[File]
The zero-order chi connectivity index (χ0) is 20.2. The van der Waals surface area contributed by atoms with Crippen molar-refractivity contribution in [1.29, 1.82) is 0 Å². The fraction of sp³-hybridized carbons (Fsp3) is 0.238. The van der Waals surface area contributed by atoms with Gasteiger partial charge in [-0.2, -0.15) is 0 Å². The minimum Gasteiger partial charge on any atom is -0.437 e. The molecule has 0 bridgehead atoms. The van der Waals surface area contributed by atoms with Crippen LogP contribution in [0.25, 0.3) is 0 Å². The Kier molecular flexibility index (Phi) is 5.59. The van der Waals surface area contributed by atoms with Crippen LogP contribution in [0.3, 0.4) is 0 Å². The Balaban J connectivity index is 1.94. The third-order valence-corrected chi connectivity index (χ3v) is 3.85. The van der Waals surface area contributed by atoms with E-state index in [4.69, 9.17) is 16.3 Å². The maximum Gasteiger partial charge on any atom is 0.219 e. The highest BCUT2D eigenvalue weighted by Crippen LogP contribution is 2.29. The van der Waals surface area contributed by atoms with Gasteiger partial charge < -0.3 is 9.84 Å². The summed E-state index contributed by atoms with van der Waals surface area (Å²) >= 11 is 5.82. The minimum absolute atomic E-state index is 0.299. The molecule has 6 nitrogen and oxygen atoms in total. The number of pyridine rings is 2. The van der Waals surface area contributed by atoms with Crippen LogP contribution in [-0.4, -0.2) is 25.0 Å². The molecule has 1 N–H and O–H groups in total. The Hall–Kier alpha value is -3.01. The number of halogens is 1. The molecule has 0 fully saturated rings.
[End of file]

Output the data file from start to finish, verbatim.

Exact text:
The zero-order chi connectivity index (χ0) is 20.2. The van der Waals surface area contributed by atoms with Crippen molar-refractivity contribution in [1.29, 1.82) is 0 Å². The fraction of sp³-hybridized carbons (Fsp3) is 0.238. The van der Waals surface area contributed by atoms with Gasteiger partial charge in [-0.2, -0.15) is 0 Å². The minimum Gasteiger partial charge on any atom is -0.437 e. The molecule has 0 bridgehead atoms. The van der Waals surface area contributed by atoms with Crippen LogP contribution in [0.25, 0.3) is 0 Å². The Kier molecular flexibility index (Phi) is 5.59. The van der Waals surface area contributed by atoms with Crippen LogP contribution in [0.3, 0.4) is 0 Å². The Balaban J connectivity index is 1.94. The third-order valence-corrected chi connectivity index (χ3v) is 3.85. The van der Waals surface area contributed by atoms with E-state index in [4.69, 9.17) is 16.3 Å². The maximum Gasteiger partial charge on any atom is 0.219 e. The highest BCUT2D eigenvalue weighted by Crippen LogP contribution is 2.29. The van der Waals surface area contributed by atoms with Gasteiger partial charge < -0.3 is 9.84 Å². The summed E-state index contributed by atoms with van der Waals surface area (Å²) >= 11 is 5.82. The minimum absolute atomic E-state index is 0.299. The molecule has 6 nitrogen and oxygen atoms in total. The number of pyridine rings is 2. The van der Waals surface area contributed by atoms with Crippen LogP contribution in [-0.4, -0.2) is 25.0 Å². The molecule has 1 N–H and O–H groups in total. The Hall–Kier alpha value is -3.01. The number of halogens is 1. The molecule has 0 fully saturated rings.